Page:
Author: Parul Agrawal, October 28 2013      In July this year, in a remote area of the central Indian state of Chattisgarh, a local farmer called Naresh Bunkar did something every one of us does every day: he made a phone call. But this was a call that had remarkable results.

Naresh is a citizen journalist for a voice-based, rural community news portal called CGNet Swara. ('Swara' means 'voice' in Hindi and Central Gondwana is the area in which the portal works.)

Naresh was phoning the portal that day to record an audio message of how a forestry officer had extorted a bribe of Rs 99000 (approximately £91) from the Advisasi tribal community. Under Indian law, the Advisasi's rights to their land are protected; the officer had 'sold' them deeds to land which they were legally entitled.

Naresh's story was no different to thousands of instances of corruption reported in the local, regional and national press in India. But what followed is different.

Soon after Naresh recorded his report on the site, not only did the officer himself start receiving calls related to the charge, but an official enquiry was instigated. Within a month, the officer was found guilty and the bribe money was returned.

Ordinary voices

Citizen Journalism is a big story everywhere in the world. But my research as a BBC Media Action Fellow at the Reuters Institute for the Study of Journalism at Oxford University highlighted that citizen journalism is developing a different structure in India.

Unlike in the West, where it has been primarily web based and technology driven, in India it has its roots in the lack of an effective mechanism for redressing the grievances of ordinary citizens.

The tools of the internet and new media are still to reach the poor majority in India, who usually lack the necessary resources to express their interests and seek accountability. In a country of 1.2 billion people, India has only 130 million internet users, with even more limited internet penetration in rural India.

In such a context, therefore, it is not surprising that the two most successful citizen journalism initiatives in India have evolved as collaborations between citizen journalists with professional reporters and mainstream media.

Sustainable model

Many organisations have laid claim to being the first citizen journalism initiative in India, including and the Indian chapter of the global citizen media initiative, Global Voices online.

But few have managed to survive commercially and sustain editorial independence. A few community radio, video and mobile reporting initiatives largely financed by non-government organisations have managed to maintain a presence, but they lack active involvement from citizens.

CGNet Swara, in contrast, has emerged as one of the most successful, provocative and self-sustaining of them all.

Anybody from anywhere can dial in to a central server that not just records stories from the ground but also plays back recorded, moderated and filtered content. Contact information for the authorities or other people responsible for solving the problem is also provided so that the site’s users can take direct action and demand an answer.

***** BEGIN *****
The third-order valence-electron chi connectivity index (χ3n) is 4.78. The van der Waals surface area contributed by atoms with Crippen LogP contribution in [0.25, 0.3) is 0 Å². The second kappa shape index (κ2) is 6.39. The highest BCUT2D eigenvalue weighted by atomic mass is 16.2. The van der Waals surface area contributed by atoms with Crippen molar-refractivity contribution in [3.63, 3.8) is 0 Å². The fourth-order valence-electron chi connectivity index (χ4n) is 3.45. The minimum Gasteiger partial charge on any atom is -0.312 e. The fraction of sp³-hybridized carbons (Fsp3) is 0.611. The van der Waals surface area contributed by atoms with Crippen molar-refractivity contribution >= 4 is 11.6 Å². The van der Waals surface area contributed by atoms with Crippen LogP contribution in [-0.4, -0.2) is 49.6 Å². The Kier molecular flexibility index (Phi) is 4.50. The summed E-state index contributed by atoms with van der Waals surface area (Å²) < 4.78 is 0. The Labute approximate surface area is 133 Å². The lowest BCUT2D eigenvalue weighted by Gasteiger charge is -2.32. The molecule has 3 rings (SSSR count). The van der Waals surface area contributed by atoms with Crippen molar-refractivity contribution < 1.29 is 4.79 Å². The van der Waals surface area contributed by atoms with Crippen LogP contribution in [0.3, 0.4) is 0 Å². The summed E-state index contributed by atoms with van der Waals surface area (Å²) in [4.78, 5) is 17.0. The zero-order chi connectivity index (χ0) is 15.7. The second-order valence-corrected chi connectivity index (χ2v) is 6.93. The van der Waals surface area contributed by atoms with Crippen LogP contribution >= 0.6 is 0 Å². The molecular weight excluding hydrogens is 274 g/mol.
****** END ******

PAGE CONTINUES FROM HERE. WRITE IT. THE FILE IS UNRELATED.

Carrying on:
The service is supported by The United Nations Democracy Fund and International Center for Journalists and was founded in 2010 by former BBC producer and reporter Shubhranshu Choudhary. Since then, the portal has published more than 1000 audio reports, many of which have been picked up by the mainstream media which hasn’t ignored the potential of a new source of stories.

Collaboration with mass media

The Citizen Journalist Show (CJ Show), for example, is a half-hour TV programme broadcast on one of the national news channels CNN-IBN. The show broadcasts stories from citizens who want an issue investigated to bring about a positive change in their local community or wider society.

One such story featured Brajesh Kumar Chauhan who lives in Delhi and turned citizen journalist for the CJ show to report the lack of water and illegal selling of drinking water in his district, an unauthorised slum area in the sprawling city.

He recorded interviews with his neighbours on a small camera and took pictures of the contaminated water supply. With support from the channel, his story was broadcast on CNN-IBN and he called for a response from the authorities. 
It proved a long fight, but two years later Brajesh’s area now has a regular supply of fresh drinking water and criminal proceedings have been initiated against the local water mafia. The government officials involved in this case have also been issued warnings and an inquiry is underway.

Not every story reported through such citizen journalism initiatives leads to such direct positive change.   And reports of corruption show no sign of abating. But what’s encouraging is that neither does the determination of people like Naresh and Brajesh to get their voices heard.

To find out more about citizen journalism in India, read Parul's complete fellowship paper "Citizen Journalism: In pursuit of accountability in India" and a summary of  her research findings in "India's Media Boom: The Good News and the Bad", a Reuters Institute for the Study of Journalism publication on the media landscape of today’s India.

Click here to access this BBC Media Action blog and related links.
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